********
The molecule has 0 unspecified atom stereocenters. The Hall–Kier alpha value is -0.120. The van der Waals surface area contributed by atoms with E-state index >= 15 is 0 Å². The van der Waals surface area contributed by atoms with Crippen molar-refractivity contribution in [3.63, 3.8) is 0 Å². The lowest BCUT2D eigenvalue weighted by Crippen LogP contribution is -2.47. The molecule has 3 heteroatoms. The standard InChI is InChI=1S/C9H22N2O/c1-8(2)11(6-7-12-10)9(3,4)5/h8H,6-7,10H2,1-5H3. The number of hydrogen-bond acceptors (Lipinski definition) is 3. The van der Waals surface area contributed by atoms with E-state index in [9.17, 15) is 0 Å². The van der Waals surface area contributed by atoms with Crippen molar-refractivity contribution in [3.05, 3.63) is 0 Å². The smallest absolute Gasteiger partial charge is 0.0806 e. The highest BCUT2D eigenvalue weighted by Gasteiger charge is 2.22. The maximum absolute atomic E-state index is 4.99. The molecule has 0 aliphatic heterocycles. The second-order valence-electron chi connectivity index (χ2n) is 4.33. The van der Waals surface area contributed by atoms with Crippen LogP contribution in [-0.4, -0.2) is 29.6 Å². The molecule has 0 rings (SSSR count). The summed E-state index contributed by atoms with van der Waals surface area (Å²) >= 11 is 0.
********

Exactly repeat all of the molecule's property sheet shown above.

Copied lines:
The molecule has 0 unspecified atom stereocenters. The Hall–Kier alpha value is -0.120. The van der Waals surface area contributed by atoms with E-state index >= 15 is 0 Å². The van der Waals surface area contributed by atoms with Crippen molar-refractivity contribution in [3.63, 3.8) is 0 Å². The lowest BCUT2D eigenvalue weighted by Crippen LogP contribution is -2.47. The molecule has 3 heteroatoms. The standard InChI is InChI=1S/C9H22N2O/c1-8(2)11(6-7-12-10)9(3,4)5/h8H,6-7,10H2,1-5H3. The number of hydrogen-bond acceptors (Lipinski definition) is 3. The van der Waals surface area contributed by atoms with E-state index in [9.17, 15) is 0 Å². The van der Waals surface area contributed by atoms with Crippen molar-refractivity contribution in [3.05, 3.63) is 0 Å². The smallest absolute Gasteiger partial charge is 0.0806 e. The highest BCUT2D eigenvalue weighted by Gasteiger charge is 2.22. The maximum absolute atomic E-state index is 4.99. The molecule has 0 aliphatic heterocycles. The second-order valence-electron chi connectivity index (χ2n) is 4.33. The van der Waals surface area contributed by atoms with Crippen LogP contribution in [-0.4, -0.2) is 29.6 Å². The molecule has 0 rings (SSSR count). The summed E-state index contributed by atoms with van der Waals surface area (Å²) >= 11 is 0.